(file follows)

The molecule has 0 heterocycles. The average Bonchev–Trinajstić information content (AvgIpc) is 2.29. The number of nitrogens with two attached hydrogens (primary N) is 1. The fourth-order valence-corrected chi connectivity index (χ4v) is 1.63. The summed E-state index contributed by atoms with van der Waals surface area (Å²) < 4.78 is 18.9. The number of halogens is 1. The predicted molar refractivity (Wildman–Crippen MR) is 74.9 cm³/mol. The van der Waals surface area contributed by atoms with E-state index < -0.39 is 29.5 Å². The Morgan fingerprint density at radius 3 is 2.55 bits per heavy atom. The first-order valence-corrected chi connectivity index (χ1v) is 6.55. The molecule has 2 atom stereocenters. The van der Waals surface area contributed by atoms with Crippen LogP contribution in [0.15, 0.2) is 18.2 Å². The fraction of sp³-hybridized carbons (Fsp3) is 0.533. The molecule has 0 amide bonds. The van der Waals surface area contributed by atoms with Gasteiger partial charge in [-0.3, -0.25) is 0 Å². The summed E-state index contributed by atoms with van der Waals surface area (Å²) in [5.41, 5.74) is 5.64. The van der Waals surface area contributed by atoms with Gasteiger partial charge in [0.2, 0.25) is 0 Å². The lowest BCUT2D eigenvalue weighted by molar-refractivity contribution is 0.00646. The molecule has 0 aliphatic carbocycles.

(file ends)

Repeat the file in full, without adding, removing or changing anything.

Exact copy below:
The molecule has 0 heterocycles. The average Bonchev–Trinajstić information content (AvgIpc) is 2.29. The number of nitrogens with two attached hydrogens (primary N) is 1. The fourth-order valence-corrected chi connectivity index (χ4v) is 1.63. The summed E-state index contributed by atoms with van der Waals surface area (Å²) < 4.78 is 18.9. The number of halogens is 1. The predicted molar refractivity (Wildman–Crippen MR) is 74.9 cm³/mol. The van der Waals surface area contributed by atoms with E-state index < -0.39 is 29.5 Å². The Morgan fingerprint density at radius 3 is 2.55 bits per heavy atom. The first-order valence-corrected chi connectivity index (χ1v) is 6.55. The molecule has 2 atom stereocenters. The van der Waals surface area contributed by atoms with Crippen LogP contribution in [0.15, 0.2) is 18.2 Å². The fraction of sp³-hybridized carbons (Fsp3) is 0.533. The molecule has 0 amide bonds. The van der Waals surface area contributed by atoms with Gasteiger partial charge in [-0.3, -0.25) is 0 Å². The summed E-state index contributed by atoms with van der Waals surface area (Å²) in [5.41, 5.74) is 5.64. The van der Waals surface area contributed by atoms with Gasteiger partial charge in [0.2, 0.25) is 0 Å². The lowest BCUT2D eigenvalue weighted by molar-refractivity contribution is 0.00646. The molecule has 0 aliphatic carbocycles.